Key Takeaways from YC Startup School 2014 in NYC

I had the pleasure of spending a day at Y Combinator’s (YC) Startup School, a 4+ hour series of talks, in NY on June 18, 2014, .

To put the event in context, here is my elevator pitch of what YC does:
“YC teaches, connects to VCs and invests in promising upcoming startups, in a Silicon-Valley-based 3 month intensive traning program.”
StartupSchool2014_NYC
The YC connected VCs, and the YC trained startup co-founders, gave 25 minute talks full of good advice for startup success.

Here are my key takeaways from the talks:

Shana Fisher, a VC at High Line Venture Partners and Board Partner, Andreessen Horowitz said:
– Focus on functionality over design in the early phases
– Spend your money carefully
– Spend significant time learning to manage your team effectively

Fred Wilson, a VC at Union Square Ventures said:
– VCs have opinions and pre-conceived notions of what themes are current good opportunities
– Describe your great idea crisply and succinctly
– There is a lot of demand to put money into startups in NY, Silicon Valley and in a growing number of places around the world

Zach Sims, a co-founder of Codecademy, which is teaching the world to program, said:
– To maximize your chance of success, solve one of your own problems
– Keep looking for opportunities to maximize your own learning
– Many people are not going to think your idea is amazing, so you need to go out and prove it

Kathryn Minshew, a co-founder of The Muse, which is helping professional women find better jobs, said:
– Get you product out there, even thought it’s far from perfect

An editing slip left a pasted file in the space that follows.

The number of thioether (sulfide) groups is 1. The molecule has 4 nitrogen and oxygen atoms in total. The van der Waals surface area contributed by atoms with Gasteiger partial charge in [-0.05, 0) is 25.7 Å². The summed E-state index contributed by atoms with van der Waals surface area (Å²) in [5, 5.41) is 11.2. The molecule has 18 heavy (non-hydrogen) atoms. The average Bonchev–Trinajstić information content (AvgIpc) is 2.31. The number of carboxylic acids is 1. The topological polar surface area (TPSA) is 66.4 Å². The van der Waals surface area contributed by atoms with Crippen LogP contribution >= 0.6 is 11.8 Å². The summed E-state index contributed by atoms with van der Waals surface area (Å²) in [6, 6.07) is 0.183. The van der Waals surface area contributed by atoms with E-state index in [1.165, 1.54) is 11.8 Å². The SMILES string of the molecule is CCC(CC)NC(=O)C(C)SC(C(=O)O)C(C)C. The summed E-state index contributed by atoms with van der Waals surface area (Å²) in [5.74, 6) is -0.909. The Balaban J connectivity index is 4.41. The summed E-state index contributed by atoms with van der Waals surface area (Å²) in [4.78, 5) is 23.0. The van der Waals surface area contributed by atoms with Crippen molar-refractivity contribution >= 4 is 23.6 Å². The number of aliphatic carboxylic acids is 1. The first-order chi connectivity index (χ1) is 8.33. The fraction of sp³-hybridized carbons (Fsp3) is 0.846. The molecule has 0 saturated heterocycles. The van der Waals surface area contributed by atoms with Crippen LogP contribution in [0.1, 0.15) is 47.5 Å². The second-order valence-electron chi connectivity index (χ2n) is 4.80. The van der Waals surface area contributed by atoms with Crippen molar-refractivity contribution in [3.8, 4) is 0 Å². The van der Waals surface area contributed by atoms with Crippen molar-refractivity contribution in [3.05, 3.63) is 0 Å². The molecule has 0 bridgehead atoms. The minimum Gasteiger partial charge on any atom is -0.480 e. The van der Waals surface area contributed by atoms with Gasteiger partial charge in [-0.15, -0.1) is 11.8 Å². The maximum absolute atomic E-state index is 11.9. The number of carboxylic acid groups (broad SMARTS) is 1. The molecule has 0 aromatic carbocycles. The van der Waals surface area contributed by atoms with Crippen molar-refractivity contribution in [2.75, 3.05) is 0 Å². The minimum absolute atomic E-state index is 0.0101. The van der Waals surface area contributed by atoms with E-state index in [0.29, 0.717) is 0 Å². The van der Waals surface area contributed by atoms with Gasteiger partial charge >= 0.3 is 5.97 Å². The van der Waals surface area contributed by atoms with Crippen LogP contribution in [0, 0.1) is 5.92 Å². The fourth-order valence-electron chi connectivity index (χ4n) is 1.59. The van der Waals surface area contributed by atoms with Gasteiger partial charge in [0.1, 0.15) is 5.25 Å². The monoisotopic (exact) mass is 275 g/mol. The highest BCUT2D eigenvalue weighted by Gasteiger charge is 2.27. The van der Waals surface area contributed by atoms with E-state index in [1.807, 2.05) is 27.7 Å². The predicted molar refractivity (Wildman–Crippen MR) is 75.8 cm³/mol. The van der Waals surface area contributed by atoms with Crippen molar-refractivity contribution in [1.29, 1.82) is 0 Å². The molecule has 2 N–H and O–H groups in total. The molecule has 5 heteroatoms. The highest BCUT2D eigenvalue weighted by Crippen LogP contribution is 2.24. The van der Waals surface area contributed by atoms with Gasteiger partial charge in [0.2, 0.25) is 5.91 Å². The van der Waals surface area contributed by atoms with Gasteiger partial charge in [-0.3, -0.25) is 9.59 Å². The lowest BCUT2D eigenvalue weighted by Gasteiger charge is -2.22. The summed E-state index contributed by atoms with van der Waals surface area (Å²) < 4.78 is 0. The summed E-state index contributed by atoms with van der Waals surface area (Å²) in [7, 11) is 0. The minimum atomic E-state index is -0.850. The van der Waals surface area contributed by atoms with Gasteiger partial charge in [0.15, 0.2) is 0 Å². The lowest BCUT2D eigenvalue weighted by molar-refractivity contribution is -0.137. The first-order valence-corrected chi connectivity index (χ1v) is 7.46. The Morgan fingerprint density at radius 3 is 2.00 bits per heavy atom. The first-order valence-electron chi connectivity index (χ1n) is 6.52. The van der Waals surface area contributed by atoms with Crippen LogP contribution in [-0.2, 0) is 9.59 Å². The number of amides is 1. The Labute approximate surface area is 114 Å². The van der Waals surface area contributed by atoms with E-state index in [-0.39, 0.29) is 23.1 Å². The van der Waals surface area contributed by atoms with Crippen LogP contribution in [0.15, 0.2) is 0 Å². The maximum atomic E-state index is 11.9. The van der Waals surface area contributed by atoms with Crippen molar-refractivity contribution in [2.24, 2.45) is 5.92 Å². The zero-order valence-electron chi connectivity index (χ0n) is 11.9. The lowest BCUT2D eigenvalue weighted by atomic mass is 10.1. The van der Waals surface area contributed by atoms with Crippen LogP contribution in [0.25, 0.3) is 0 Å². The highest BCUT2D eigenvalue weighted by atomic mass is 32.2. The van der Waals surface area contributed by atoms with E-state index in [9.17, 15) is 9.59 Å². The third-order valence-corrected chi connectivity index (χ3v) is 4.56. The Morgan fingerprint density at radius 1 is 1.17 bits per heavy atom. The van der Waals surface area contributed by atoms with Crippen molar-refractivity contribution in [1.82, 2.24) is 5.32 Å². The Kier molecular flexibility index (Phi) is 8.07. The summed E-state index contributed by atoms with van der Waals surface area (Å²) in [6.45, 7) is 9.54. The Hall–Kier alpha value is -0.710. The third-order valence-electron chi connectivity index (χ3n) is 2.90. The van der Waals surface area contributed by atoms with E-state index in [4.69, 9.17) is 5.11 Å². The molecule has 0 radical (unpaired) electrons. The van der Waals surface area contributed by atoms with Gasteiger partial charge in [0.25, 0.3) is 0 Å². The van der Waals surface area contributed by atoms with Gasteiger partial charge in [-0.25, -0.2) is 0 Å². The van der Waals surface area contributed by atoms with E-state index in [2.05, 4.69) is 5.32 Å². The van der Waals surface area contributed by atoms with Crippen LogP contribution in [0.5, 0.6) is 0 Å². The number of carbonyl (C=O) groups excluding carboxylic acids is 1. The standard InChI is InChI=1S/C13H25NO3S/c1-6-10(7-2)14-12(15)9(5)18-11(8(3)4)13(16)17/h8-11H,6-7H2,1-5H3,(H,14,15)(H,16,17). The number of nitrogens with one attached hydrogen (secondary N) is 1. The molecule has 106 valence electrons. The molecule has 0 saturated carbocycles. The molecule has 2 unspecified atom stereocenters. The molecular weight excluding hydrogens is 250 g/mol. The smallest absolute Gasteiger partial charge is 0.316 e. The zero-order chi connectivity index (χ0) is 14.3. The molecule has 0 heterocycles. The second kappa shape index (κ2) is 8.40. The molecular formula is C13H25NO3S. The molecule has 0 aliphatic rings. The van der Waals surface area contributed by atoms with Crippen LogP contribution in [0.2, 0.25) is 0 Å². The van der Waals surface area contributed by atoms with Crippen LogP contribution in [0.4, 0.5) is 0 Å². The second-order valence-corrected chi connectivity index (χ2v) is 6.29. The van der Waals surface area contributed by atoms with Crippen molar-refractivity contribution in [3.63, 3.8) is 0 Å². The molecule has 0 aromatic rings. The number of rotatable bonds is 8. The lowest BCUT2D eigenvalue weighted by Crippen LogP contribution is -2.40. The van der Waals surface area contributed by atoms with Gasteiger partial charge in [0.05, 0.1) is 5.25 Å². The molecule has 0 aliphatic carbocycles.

– Grow you user base by starting with your contacts and then expanding to strangers
– Building a team and a company is the very hard second step that startups need to navigate

Apoorva Mehta, a co-founder of Instacart, which provides 1 hour supermarket delivery via personal shoppers, said:
– Solving a problem that you really care about is a key to success
– Raising the seed round is very difficult
– In the beginning, you need to do things that don’t scale to build your product and user base

Sam Altman, YC Combinator President said:
– Build something that your first 1000 users will really love
– Create a great user experience by making things as simple as possible
– Build a method to grow your user base into the product itself

David Lee, a VC at SV Angel said:
– With so many advances in technology and financing, there has never been a more exciting time to start a company
– You must be able to articulate your vision clearly and with passion
– Be self-critical and listen carefully and discerningly to the feedback you receive

I did not hear Chase Adam, a co-founder at Watsi give his talk.

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